fun leisure

The Art of Leisure: Having Real Fun

10:35:00 AMTheresa Corgan

As a second semester senior in college, I knew that my last Spring Break was going to be a much-needed vacation from the hustle and bustle of school work, papers, reading, work, and late nights without a lot of sleep.

I was right. It was break from the craziness. But more importantly, it was full of quality leisure and rest. It was fun.

During my Spring Break, I traveled back home to Michigan to be with my family and fiancé.  I made a homemade meal and a massive batch of apple crisp. I watched old musicals and drank cheap red wine. I sat with my siblings and laughed till I cried recalling funny childhood memories. I shopped around at thrift stores for earrings to wear at my wedding. I took my little sisters out for popcorn and hot chocolate at a random gas station. I attended stations of the cross at my home parish and brought freshly baked cornbread to the potluck afterwards. I hopped in my car for late night trips to the chapel.
  
Sometimes I forget how fun life can be. This got me thinking. Yes, I do have plenty of commitments that eat up my time. Yes, I have school work and jobs and responsibilities. But I cannot forget to live in the present and enjoy life. I need to remember this, especially as I graduate and look toward the rest of my adult life.

What kind of self-culture do I want to cultivate? One that screams nothing but work?

Yes, there will be jobs, late nights, mortgage payments, and stress. Even now, I constantly feel guilty about hanging out with friends; I could be doing something productive, or I could be praying. Over Spring Break, I came to ask myself: what constitutes the quality of my life? How do I live in the present? Enjoy every moment?

I must be ready to seek out the good every day. I must keep in mind my eternal end, my final destination. I must do my work with prudence and diligence, but not feel bad about enjoying life. I must have leisure to do the things I love. Josef Pieper writes: “leisure is an attitude of the mind and a condition of the soul that fosters a capacity to perceive the reality of the world. Religion can only be born in leisure; a time that allows for contemplation of the nature of God. Leisure has been, and always will be, the first foundation of any culture.”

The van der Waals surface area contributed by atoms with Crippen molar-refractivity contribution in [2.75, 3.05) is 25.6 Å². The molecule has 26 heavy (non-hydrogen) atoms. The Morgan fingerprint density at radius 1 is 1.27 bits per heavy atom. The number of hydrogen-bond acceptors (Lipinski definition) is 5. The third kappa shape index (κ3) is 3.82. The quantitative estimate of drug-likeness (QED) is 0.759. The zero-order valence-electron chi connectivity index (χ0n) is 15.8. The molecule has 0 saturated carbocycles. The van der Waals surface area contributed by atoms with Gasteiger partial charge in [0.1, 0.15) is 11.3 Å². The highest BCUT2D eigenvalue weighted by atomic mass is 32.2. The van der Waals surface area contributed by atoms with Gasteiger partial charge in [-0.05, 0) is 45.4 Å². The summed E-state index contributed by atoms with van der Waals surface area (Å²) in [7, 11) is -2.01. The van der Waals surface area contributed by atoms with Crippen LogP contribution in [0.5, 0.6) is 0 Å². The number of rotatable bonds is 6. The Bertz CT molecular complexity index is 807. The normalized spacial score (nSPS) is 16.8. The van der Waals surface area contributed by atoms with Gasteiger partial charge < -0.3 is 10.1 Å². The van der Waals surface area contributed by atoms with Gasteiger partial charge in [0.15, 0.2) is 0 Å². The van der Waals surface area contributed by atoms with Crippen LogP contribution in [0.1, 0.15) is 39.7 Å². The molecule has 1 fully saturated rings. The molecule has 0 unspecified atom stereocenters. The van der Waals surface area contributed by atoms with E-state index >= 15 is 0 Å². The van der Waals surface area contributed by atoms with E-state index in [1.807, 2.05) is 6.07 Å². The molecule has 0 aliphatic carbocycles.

Human persons cannot have toil without hope, work without rest. But is our rest nothing more than a preparation for the next day’s work? Our rest cannot be merely relaxation or mindless amusement. Having leisure means having quality time for contemplation, celebration, and fun.
  
I must stop thinking in terms of productivity and start living in the present, where true leisure happens. Living in the present does not mean procrastinating. It does not mean mentally pushing off responsibilities or being frivolous. It means encountering people, loving, and enjoying the zest of life. It means being transformed by the experiences we live, the people we meet, the conversations we have.

When we live in the present, we are grateful. We are thankful in the moment because we can recognize the beauty and dignity around us. The present is where reality happens. We exist. We love. We delight.

So yes, go ahead and plan your life, your work, and your future. Plan so you can thoroughly enjoy and savor the good things of life.

Let us cultivate and renew our work-obsessed culture so that we truly may appreciate the beauty and goodness around us, even in an hour or two of fun and relaxation. 

Let us have leisure so that “man, ‘who is born to work’, may truly be transported out of the weariness of daily labor into an unending holiday, carried out of the straightness of the workaday world into the heart of the universe.”

For it is only in leisure, in contemplation, and in reflection that a culture can come to understand the presence of God, and respond in true joy and worship to the Ultimate Cause of all good things.



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Theresa Corgan  

I am a world-ranked Irish dancer, aspiring painter and drawer, truth seeker and coffee drinker.  I study Humanities and Catholic Culture and Philosophy.  I would love to teach high school students and challenge them to become philosophers in their own right.  I also want an Irish dance studio, a painting studio and a bunch of children named after my favorite saints.  




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Josef Pieper. The Art of Leisure.

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1 comments

  1. hi,
    you probably pasted the text from other draft document, since the pictures didn't went through...

    ReplyDelete

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